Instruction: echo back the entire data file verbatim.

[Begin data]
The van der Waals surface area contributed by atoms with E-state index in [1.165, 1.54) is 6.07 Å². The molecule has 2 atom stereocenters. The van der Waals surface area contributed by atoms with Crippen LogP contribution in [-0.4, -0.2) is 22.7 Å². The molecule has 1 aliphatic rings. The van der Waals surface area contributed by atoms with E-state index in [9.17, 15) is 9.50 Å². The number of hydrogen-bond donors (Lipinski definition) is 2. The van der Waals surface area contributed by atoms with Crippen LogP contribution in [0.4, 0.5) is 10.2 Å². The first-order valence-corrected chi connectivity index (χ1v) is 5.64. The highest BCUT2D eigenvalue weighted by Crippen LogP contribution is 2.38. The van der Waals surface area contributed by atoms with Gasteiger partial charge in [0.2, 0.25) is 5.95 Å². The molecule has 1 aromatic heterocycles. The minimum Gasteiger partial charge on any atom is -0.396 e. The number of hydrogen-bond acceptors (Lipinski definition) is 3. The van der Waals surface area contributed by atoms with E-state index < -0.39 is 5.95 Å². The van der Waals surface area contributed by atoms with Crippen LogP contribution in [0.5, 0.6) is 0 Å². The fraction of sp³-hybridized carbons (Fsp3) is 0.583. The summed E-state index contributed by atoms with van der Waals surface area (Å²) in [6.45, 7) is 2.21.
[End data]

The van der Waals surface area contributed by atoms with E-state index in [1.165, 1.54) is 6.07 Å². The molecule has 2 atom stereocenters. The van der Waals surface area contributed by atoms with Crippen LogP contribution in [-0.4, -0.2) is 22.7 Å². The molecule has 1 aliphatic rings. The van der Waals surface area contributed by atoms with E-state index in [9.17, 15) is 9.50 Å². The number of hydrogen-bond donors (Lipinski definition) is 2. The van der Waals surface area contributed by atoms with Crippen LogP contribution in [0.4, 0.5) is 10.2 Å². The first-order valence-corrected chi connectivity index (χ1v) is 5.64. The highest BCUT2D eigenvalue weighted by Crippen LogP contribution is 2.38. The van der Waals surface area contributed by atoms with Gasteiger partial charge in [0.2, 0.25) is 5.95 Å². The molecule has 1 aromatic heterocycles. The minimum Gasteiger partial charge on any atom is -0.396 e. The number of hydrogen-bond acceptors (Lipinski definition) is 3. The van der Waals surface area contributed by atoms with E-state index < -0.39 is 5.95 Å². The van der Waals surface area contributed by atoms with Crippen LogP contribution in [0.5, 0.6) is 0 Å². The fraction of sp³-hybridized carbons (Fsp3) is 0.583. The summed E-state index contributed by atoms with van der Waals surface area (Å²) in [6.45, 7) is 2.21.